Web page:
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Canada’s new music museum keeps the hits coming

Studio Bell
A father and son preview an exhibit in the lobby of Calgary’s National Music Centre. The five-story Studio Bell museum opened July 1.
(Mir)

Want to see the Rolling Stones’ mobile recording studio and the piano on which Elton John composed some of his most famous songs? Head north to Canada where a newly opened music museum in Calgary, Alberta, has these items and more.

Studio Bell, which includes Canada’s National Music Centre, opened July 1. (That’s Canada Day, a national holiday for our neighbors.)

Many names in the Canadian Music Hall of Fame, the Canadian Country Music Hall of Fame Collection and the Canadian Songwriters Hall of Fame may not be familiar to Americans, but there’s plenty at this new music venue to interest visitors from other countries.

 

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The Rolling Stones’ iconic symbol appears on the back of the 1960s truck that housed the band’s mobile studio.
The Rolling Stones’ iconic symbol appears on the back of the 1960s truck that housed the band’s mobile studio.
(Colin Smith )

For example, in the late 1960s, the Rolling Stones had a studio custom-built inside a large truck that was designed to facilitate recording while the group was on the go.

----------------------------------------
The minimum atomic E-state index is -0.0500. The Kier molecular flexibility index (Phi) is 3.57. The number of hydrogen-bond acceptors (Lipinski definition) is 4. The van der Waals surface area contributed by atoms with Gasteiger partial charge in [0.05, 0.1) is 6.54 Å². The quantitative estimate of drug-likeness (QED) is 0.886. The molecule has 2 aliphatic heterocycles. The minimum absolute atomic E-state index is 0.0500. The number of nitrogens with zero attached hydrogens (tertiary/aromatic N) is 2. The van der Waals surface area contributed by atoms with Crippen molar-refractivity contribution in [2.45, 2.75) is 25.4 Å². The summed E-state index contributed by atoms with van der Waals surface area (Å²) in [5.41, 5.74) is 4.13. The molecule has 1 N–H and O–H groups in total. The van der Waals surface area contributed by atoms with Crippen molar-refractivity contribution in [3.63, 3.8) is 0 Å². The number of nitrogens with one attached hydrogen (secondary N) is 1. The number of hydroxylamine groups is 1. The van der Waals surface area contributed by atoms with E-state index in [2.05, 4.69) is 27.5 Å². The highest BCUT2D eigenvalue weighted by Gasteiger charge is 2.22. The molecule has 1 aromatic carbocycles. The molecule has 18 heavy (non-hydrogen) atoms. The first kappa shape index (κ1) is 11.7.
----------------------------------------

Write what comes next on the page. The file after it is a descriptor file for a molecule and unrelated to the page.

The band recorded much of the “Sticky Fingers” songs in the studio on wheels, and other acts such as Bob Marley, Deep Purple and Led Zeppelin did likewise, according to a news release.

Other must-sees from the museum’s  eclectic collection include:

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— One of the massive Kimball theater organs used when live music accompanied silent movies.

— The piano on which Elton John composed the music for his first five albums.

— TONTO, the world’s largest analog synthesizer, used in the 1970s by musicians such as Stevie Wonder and the Isley Brothers.

Studio Bell has five floors of exhibition space as well as a 300-seat performance hall.

The complex also includes the original King Edward Hotel, built at  the turn of the 20th century, which morphed into a blues club called the King Eddy before falling into disrepair. Now renovated, it again will serve as a live music venue.

A rendering of the exterior Studio Bell, a sprawling music complex in Calgary, Canada.
A rendering of the exterior Studio Bell, a sprawling music complex in Calgary, Canada.
(Mir )

The museum is evidence of Calgary’s growing music scene. Last fall, Canada Boy Vinyl, the country’s only producer of vinyl records, opened in the city. The record maker is not open for public tours.

Metal discs from which globs of vinyl are pressed into records at Canada Boy Vinyl, the country’s only producer of vinyl records.
Metal discs from which globs of vinyl are pressed into records at Canada Boy Vinyl, the country’s only producer of vinyl records.
(Kelly Hofer )
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Museum tickets cost $18 for adults and $11 for children 3 to 12 years old. There’s also a calendar of live performances.

Info: Studio Bell, 850 4 Street SE, Calgary; (800) 661-1678

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